Oman relies heavily on oil for its economy which contributes a large proportion of the GDP of this country although it's not a large producer like its neighbors who heavily rely on oil in their economies. To reduce the gap left by oil in the GDP, agriculture and fishing play a major role in income generation. Of late, there has been a rise in tourism contributed by untouched coastlines, mountains, and the capital city. The main religion in this country is Ibadi Islam sect (BBC world news 2012).
Oman country occupies the south-eastern coast of the Arabian Peninsula where the Persian Gulf and Arabian Sea meet. Most of the country is dry land with high temperatures. On the contrary the coastal regions are far much better. Advanced economic activities started after the 1970s coup that brought Qaboos Bin Said to power. Oman's climate is hot and dry in the hinterland while at the coast, it is hot and humid. In summer temperatures at the capital at times goes as high as 43 °C in the capital Muscat and other coastal towns.
During the winter temperatures are mild going as low as 17°C. In the interiors, the same applies although the temperatures may be mild at higher altitudes. Rainfall in Oman is minimal though it increases in the mountainous regions. Low rainfall has resulted to sparse vegetation excluding irrigated lands. Ancient water channels are used for irrigation purposes. The dominant natural vegetation is the acacia tree with plant species being protected at nature preserve as most of the land is rocky (Oman 2012).
[...] This helps in reducing pressure on grazing land due to overstocking and camels nature of feeding which destroys the roots of vegetation. Currently Oman is the leader in production of livestock in the Gulf region. Modern facilities used for sheep production are being introduced by the government while employing technology to reduce death rates, increase fertility and increase the rate at which the sheep grow. Ministry of agriculture and fisheries has started a project aimed at increasing milk and other dairy products. This involve breeders with concentrates feed fertilizer and seeds for fodder. [...]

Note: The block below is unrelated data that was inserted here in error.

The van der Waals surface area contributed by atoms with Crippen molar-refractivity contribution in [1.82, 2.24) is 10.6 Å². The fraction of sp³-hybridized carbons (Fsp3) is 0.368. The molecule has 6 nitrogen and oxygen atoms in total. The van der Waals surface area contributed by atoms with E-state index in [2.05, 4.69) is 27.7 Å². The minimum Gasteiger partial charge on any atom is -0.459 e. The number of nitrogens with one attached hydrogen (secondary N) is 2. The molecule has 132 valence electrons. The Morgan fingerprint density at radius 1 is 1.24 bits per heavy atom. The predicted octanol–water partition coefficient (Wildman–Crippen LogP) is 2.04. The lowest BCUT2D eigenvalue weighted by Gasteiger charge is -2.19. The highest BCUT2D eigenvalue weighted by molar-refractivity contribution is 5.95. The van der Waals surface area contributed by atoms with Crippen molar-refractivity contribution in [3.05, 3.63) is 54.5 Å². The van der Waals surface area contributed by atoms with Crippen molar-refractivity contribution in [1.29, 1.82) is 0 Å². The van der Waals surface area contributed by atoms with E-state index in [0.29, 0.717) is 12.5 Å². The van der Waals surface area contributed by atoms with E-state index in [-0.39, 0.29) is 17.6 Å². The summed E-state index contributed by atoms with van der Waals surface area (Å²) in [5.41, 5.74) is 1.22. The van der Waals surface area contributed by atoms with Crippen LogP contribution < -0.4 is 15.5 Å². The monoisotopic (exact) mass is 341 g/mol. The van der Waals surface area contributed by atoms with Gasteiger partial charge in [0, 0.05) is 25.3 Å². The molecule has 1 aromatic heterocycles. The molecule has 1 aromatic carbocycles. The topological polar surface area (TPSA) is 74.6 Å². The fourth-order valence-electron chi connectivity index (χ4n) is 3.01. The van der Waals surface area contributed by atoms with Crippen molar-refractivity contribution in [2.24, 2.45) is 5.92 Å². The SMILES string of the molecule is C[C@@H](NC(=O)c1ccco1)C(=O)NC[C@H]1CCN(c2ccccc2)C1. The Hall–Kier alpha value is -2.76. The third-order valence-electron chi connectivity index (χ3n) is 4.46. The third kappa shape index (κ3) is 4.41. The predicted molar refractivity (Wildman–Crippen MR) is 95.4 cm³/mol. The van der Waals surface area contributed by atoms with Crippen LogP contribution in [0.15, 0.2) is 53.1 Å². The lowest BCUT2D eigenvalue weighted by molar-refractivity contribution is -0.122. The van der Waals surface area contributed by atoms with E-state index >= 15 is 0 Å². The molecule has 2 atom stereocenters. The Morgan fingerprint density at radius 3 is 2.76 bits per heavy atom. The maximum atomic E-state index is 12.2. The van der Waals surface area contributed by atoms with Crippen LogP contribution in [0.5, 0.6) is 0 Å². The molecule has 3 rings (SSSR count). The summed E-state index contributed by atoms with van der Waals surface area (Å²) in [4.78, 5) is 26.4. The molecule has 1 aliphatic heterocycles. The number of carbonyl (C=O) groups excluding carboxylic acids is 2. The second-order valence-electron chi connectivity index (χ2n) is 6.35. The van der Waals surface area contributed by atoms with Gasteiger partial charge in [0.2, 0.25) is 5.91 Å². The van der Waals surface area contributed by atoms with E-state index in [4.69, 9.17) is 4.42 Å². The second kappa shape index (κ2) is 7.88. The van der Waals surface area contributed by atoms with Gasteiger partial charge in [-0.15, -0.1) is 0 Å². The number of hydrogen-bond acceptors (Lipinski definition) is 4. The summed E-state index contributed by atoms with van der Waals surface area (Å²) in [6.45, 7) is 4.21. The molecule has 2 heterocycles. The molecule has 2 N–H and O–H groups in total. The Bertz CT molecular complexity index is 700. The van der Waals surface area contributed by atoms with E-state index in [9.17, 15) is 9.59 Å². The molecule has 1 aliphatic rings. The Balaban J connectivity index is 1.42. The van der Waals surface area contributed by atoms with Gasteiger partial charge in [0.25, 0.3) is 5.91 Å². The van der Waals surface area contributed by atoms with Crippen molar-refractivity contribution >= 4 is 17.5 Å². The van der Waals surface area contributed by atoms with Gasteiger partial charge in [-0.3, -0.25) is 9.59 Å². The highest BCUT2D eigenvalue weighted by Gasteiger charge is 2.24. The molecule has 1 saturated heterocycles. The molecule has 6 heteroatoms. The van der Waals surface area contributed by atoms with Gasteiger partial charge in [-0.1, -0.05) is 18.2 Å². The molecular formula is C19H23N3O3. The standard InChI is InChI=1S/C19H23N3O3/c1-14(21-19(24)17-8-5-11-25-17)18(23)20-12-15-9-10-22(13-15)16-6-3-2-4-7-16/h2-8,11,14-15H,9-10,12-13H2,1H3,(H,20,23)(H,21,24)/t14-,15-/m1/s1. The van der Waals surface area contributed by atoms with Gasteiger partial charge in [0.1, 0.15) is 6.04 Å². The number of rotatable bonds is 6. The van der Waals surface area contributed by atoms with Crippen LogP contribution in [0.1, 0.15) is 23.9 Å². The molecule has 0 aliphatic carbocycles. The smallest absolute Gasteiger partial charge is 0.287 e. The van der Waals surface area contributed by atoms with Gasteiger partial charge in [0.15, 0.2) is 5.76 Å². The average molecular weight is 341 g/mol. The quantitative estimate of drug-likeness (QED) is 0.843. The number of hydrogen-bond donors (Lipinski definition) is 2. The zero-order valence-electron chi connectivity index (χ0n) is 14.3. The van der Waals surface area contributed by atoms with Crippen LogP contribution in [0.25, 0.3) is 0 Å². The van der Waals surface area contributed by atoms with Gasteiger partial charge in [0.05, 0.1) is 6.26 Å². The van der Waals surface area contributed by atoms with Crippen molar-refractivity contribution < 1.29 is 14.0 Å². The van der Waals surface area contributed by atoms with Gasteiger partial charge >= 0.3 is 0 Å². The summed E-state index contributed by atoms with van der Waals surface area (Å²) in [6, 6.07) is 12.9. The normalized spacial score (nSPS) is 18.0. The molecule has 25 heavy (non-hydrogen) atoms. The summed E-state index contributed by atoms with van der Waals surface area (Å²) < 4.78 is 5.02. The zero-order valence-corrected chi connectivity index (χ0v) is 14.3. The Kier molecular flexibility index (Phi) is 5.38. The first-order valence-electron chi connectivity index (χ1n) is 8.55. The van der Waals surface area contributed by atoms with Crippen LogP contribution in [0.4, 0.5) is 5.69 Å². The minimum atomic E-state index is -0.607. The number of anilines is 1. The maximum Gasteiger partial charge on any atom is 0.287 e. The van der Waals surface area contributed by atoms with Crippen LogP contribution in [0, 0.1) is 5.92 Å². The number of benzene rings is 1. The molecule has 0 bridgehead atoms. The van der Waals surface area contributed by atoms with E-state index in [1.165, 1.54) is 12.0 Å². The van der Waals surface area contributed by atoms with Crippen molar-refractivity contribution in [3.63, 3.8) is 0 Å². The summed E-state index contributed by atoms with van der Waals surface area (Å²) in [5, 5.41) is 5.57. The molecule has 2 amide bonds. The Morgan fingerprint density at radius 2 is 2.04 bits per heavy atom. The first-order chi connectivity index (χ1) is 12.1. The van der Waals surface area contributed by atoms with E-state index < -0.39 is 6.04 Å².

[...] Literature review The foundation of Oman economy was built in the years 1970s after the rise of the sultan into power. The sultan instigated reforms aimed at improving the economic status of the country. Growth engines were based on oil, agriculture and trade. This was not without opposition for instance, the military insurgence by rebels. This had a negative impact on foreign investment and tourism. After 1975, the conflict ended and the economy was able to recover. Before commercialization of oil in Oman, the economy was dependant on religious taxes custom duties and British subsidies (Federal Research Division 2004). [...]
[...] A comprehensive endemic disease analysis is also carried out this is aimed at elimination the diseases. The ministry has a poultry program in place aimed at the small farmers (Nizwa.net 2005). Fishing References Federal Research Division Federal Research Division, Kessinger Publishing, Plekhanov . S A Reformer on the Throne: Sultan Qaboos Bin Said Al Said, Trident Press Ltd. Nizwa.net Agriculture in the Sultanate of Oman, nizwa.net/agr/agriculture.html Oman 2012. Encyclopædia Britannica Online. Retrieved 25 April from http://www.britannica.com/EBchecked/topic/428217/Oman. [...]
[...] The dominant natural vegetation is the acacia tree with plant species being protected at nature preserve as most of the land is rocky (Oman 2012). Rare animal are also protected by the government. Majority of people living in Oman are Arabs with Arabic being the main language spoken. Other languages including English are equally spoken in Oman. Modern Arabic is taught in schools with traditional dialects and vernaculars being spoken by the rural people. Most of Oman inhabitants are Muslims with a large population living in urban centres but in existence are a small number of rural settlements. [...]
[...] The bank at the same time administers programs for fisheries and agriculture. Previously the ministry was responsible for constructing recharge dams and maintenance of Aflaj before the ministry of water was established. In the years 1991 to 200, the ministry targeted to increase poultry production eggs and milk by 100% and beef by 48%. A livestock research station in Rumais around the Batinah coast was opened in 1992. This contained modern research units for instance, foodstuff, dairy products and fodder analyzing laboratory. [...]
using our reader.